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Betta Fish First Aid Kit: Aquatic Healthcare Necessities

Lindsey Stanton Profile Picture

By Lindsey Stanton

sick betta in aquarium

Betta fish are beautiful and can brighten up any fish tank. However, bettas are also prone to some common health issues. If you have a betta in your aquarium, you’ll want to have a first aid kit handy.

Often with fish, the timing for medical treatment is critical. You may not be able to get your betta to a veterinarian quickly if it becomes ill. Furthermore, fish are not easy to transport safely.

By having everything on hand, you can effectively treat many of your betta’s illnesses at home. Keep reading to learn what you need to stock your betta first aid kit.

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What Can You Treat with a Betta First Aid Kit?

You might be thinking that you’re not a veterinarian, how can you possibly help your fish if it becomes ill? The great news is that many issues with betta fish health can be treated by any fish owner with the proper equipment.

Some of the common betta problems you can mend at home include:
  • Ich – This is a parasitic infection that causes white spots to appear on your fish’s body.
  • Columnaris – This bacterial infection is more commonly known as fin rot. It is usually caused by dirty water.
  • Velvet – This is another parasitic infection that makes your fish appear dusty and brownish in color.
  • Dropsy – This is usually a secondary effect of kidney problems in fish. The body balloons and the scales appear to stick out. It is often fatal but can be treated if the causes are able to be addressed quickly.
  • Swim-Bladder Disorder – Typically caused by water quality issues, swim bladder disorders impact your fish’s ability to maintain buoyancy.
sick red betta fish
Image Credit: Yasin Fadlilah, Shutterstock

What to Include in Your First Aid Kit

Many of the materials you need to treat some common betta health problems are easy to use. You will be able to find most, if not all, of these items at your local pet store or fish specialty shop.

Make sure you are reading instructions carefully on all of these items so that you are able to effectively treat your fish without causing further harm.

  • Antibacterial Medication – Because there are different types of bacterial infections your fish can contract, you’ll need two different antibacterial medications. Typically, you’ll find two types of Maracyn (type 1 and 2). This medication can be used to treat fin rot.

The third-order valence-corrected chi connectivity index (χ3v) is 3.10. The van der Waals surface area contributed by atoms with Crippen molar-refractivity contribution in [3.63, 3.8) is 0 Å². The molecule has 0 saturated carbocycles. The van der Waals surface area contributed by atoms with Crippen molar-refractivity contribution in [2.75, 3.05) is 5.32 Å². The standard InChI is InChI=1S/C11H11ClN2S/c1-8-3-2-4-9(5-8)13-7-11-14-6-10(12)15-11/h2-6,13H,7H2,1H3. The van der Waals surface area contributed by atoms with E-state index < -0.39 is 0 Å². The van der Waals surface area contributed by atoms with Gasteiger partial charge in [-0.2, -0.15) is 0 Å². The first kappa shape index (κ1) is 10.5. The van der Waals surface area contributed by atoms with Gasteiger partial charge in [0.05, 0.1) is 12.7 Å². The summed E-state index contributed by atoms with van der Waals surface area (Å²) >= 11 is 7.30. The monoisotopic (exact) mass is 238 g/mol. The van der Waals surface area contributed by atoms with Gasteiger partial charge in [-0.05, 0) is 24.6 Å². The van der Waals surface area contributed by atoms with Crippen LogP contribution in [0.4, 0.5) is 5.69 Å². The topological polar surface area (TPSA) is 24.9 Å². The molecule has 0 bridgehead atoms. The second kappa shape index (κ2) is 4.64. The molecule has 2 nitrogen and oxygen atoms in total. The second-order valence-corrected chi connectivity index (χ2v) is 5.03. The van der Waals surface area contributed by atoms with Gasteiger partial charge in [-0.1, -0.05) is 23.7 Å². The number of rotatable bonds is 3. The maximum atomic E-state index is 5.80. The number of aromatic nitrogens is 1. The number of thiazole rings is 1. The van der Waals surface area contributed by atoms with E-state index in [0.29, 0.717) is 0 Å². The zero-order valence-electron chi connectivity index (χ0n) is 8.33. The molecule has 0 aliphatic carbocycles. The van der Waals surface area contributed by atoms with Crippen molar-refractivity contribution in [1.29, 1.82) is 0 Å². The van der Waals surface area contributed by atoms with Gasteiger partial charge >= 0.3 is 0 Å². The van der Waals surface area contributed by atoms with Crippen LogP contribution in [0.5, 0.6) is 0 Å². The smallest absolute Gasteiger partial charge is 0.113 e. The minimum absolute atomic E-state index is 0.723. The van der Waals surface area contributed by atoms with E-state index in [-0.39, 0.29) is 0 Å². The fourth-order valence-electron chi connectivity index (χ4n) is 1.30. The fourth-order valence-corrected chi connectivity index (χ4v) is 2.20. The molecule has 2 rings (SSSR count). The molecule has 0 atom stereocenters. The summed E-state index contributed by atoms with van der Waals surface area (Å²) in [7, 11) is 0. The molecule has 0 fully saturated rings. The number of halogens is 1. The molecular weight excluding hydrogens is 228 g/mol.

• Antifungal Solution – An antifungal treatment is also a good idea to have on hand. Fungal infections can spread quickly and can sometimes be stopped with aquarium salts. If these aren’t effective, medications such as PimaFix can help.
  • API Stress Coat – This is essential for calming your betta if they are stressed and for promoting the healing of small cuts or scrapes. It is a water conditioner that contains aloe vera.
  • Aquarium Salt – This can be used to treat fin rot. It may take several days and applications to the water to work. Be careful to follow the instructions on the package carefully as bettas do not do well in over-salted water.
  • Copper-Based Medication – Parasitic infections may require a copper-based medication if other treatments don’t work. You cannot add a copper-based medicine to any tank that has invertebrates, such as snails. The copper will kill them. Copper can also harm live plants in your tank. However, if your betta has a stubborn parasitic infection, copper medicines can help heal things like ich and velvet.
  • Epsom Salt – This acts as a muscle relaxer if your betta needs help relieving constipation. Epsom salt can also help your betta recover from dropsy and swim bladder problems.
  • Indian Almond Leaves – Although these aren’t necessary, Indian almond leaves can help keep your betta healthy. Think of them as a preventative medication. Adding a few to your tank will help your betta heal minor scrapes more quickly as well.
  • Quarantine Tank – The first thing you’ll want to do if you notice your betta looking sickly is to remove it from your tank if you have other fish. You’ll need a quarantine tank with a filter, heater, light, and other materials you have in your betta’s normal environment. Having a separate tank allows you to treat your sick fish and prevents the spread of disease to your other fish.
  • Water Conditioner – A good water conditioner is a must for any fish tank owner. It helps ensure your water is properly dechlorinated before you add your fish. You’ll need to have it on hand if you need to move your betta to a quarantine tank.
  • Water Test Kit – Many betta health problems are the result of poor water quality. You’ll need a water test kit to help you identify potential water quality issues such as improper pH levels, nitrate levels, or ammonia levels.
A closeup shot of sick betta fish in aquarium tank
Image Credit: Wirestock Creators, Shutterstock

Medications You Should Avoid

One previously popular medication that you should now avoid exposing your betta fish to is Melafix. Bettafix is another similar treatment. Both of these medications contain oils that can make it difficult for your betta fish to breathe and they should be avoided.

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Bettas can be tricky fish to own. They are sensitive and prone to many infections if their water is not kept at the right temperature, pH, and cleanliness level. Luckily, many things that can go wrong with your betta can be fixed with a few simple tools.

You should always make sure you are following the instructions on any medications and treatments closely so that they are effective and don’t cause more harm to your fish. Now that you know what you need, you should go put your betta fish first aid kit together.

Featured Image Credit: Wirestock Creators, Shutterstock

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